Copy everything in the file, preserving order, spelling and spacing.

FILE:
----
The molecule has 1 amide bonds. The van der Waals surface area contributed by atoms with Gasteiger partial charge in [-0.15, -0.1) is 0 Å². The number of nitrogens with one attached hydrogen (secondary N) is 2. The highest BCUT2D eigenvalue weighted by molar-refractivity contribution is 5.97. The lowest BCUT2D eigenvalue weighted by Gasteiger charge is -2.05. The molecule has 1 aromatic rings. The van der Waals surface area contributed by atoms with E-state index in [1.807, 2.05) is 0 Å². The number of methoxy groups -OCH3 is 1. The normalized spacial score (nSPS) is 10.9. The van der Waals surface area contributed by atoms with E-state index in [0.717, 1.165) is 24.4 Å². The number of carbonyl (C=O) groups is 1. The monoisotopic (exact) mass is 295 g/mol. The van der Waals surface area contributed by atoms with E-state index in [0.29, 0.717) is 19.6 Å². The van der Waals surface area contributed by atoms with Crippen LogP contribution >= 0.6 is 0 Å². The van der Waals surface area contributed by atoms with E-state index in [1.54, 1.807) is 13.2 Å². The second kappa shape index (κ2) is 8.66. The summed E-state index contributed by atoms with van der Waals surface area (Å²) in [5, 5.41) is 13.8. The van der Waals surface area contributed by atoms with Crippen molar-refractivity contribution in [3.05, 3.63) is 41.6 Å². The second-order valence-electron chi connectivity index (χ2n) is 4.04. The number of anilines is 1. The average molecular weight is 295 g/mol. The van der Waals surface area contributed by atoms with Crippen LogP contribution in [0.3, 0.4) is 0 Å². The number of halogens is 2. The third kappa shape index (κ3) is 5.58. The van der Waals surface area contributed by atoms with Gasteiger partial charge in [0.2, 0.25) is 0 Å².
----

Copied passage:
The molecule has 1 amide bonds. The van der Waals surface area contributed by atoms with Gasteiger partial charge in [-0.15, -0.1) is 0 Å². The number of nitrogens with one attached hydrogen (secondary N) is 2. The highest BCUT2D eigenvalue weighted by molar-refractivity contribution is 5.97. The lowest BCUT2D eigenvalue weighted by Gasteiger charge is -2.05. The molecule has 1 aromatic rings. The van der Waals surface area contributed by atoms with E-state index in [1.807, 2.05) is 0 Å². The number of methoxy groups -OCH3 is 1. The normalized spacial score (nSPS) is 10.9. The van der Waals surface area contributed by atoms with E-state index in [0.717, 1.165) is 24.4 Å². The number of carbonyl (C=O) groups is 1. The monoisotopic (exact) mass is 295 g/mol. The van der Waals surface area contributed by atoms with E-state index in [0.29, 0.717) is 19.6 Å². The van der Waals surface area contributed by atoms with Crippen LogP contribution >= 0.6 is 0 Å². The van der Waals surface area contributed by atoms with E-state index in [1.54, 1.807) is 13.2 Å². The second kappa shape index (κ2) is 8.66. The summed E-state index contributed by atoms with van der Waals surface area (Å²) in [5, 5.41) is 13.8. The van der Waals surface area contributed by atoms with Crippen molar-refractivity contribution in [3.05, 3.63) is 41.6 Å². The second-order valence-electron chi connectivity index (χ2n) is 4.04. The number of anilines is 1. The average molecular weight is 295 g/mol. The van der Waals surface area contributed by atoms with Crippen LogP contribution in [0.3, 0.4) is 0 Å². The number of halogens is 2. The third kappa shape index (κ3) is 5.58. The van der Waals surface area contributed by atoms with Gasteiger partial charge in [0.2, 0.25) is 0 Å².